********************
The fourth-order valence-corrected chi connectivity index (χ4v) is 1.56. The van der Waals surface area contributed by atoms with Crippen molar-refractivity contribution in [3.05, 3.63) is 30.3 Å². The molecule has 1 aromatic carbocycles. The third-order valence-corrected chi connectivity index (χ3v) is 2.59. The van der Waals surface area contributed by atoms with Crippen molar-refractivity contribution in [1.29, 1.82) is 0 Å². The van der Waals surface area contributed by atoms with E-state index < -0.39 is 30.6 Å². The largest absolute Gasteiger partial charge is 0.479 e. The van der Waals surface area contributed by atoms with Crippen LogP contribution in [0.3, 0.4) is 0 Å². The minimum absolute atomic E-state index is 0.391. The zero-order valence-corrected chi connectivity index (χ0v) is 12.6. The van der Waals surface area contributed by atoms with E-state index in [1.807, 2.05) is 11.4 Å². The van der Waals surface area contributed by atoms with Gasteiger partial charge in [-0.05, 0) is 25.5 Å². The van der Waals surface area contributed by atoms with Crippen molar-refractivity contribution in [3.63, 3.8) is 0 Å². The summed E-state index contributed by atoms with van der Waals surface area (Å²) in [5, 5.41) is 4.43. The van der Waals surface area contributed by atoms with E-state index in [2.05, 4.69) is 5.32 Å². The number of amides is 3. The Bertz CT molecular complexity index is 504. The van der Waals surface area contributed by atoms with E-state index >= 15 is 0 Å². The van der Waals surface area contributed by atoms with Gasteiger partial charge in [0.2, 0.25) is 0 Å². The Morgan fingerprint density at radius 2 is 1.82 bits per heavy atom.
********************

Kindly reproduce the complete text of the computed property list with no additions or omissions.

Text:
The fourth-order valence-corrected chi connectivity index (χ4v) is 1.56. The van der Waals surface area contributed by atoms with Crippen molar-refractivity contribution in [3.05, 3.63) is 30.3 Å². The molecule has 1 aromatic carbocycles. The third-order valence-corrected chi connectivity index (χ3v) is 2.59. The van der Waals surface area contributed by atoms with Crippen molar-refractivity contribution in [1.29, 1.82) is 0 Å². The van der Waals surface area contributed by atoms with E-state index < -0.39 is 30.6 Å². The largest absolute Gasteiger partial charge is 0.479 e. The van der Waals surface area contributed by atoms with Crippen LogP contribution in [0.3, 0.4) is 0 Å². The minimum absolute atomic E-state index is 0.391. The zero-order valence-corrected chi connectivity index (χ0v) is 12.6. The van der Waals surface area contributed by atoms with E-state index in [1.807, 2.05) is 11.4 Å². The van der Waals surface area contributed by atoms with Gasteiger partial charge in [-0.05, 0) is 25.5 Å². The van der Waals surface area contributed by atoms with Crippen molar-refractivity contribution in [3.63, 3.8) is 0 Å². The summed E-state index contributed by atoms with van der Waals surface area (Å²) in [5, 5.41) is 4.43. The van der Waals surface area contributed by atoms with E-state index in [2.05, 4.69) is 5.32 Å². The number of amides is 3. The Bertz CT molecular complexity index is 504. The van der Waals surface area contributed by atoms with E-state index >= 15 is 0 Å². The van der Waals surface area contributed by atoms with Gasteiger partial charge in [0.2, 0.25) is 0 Å². The Morgan fingerprint density at radius 2 is 1.82 bits per heavy atom.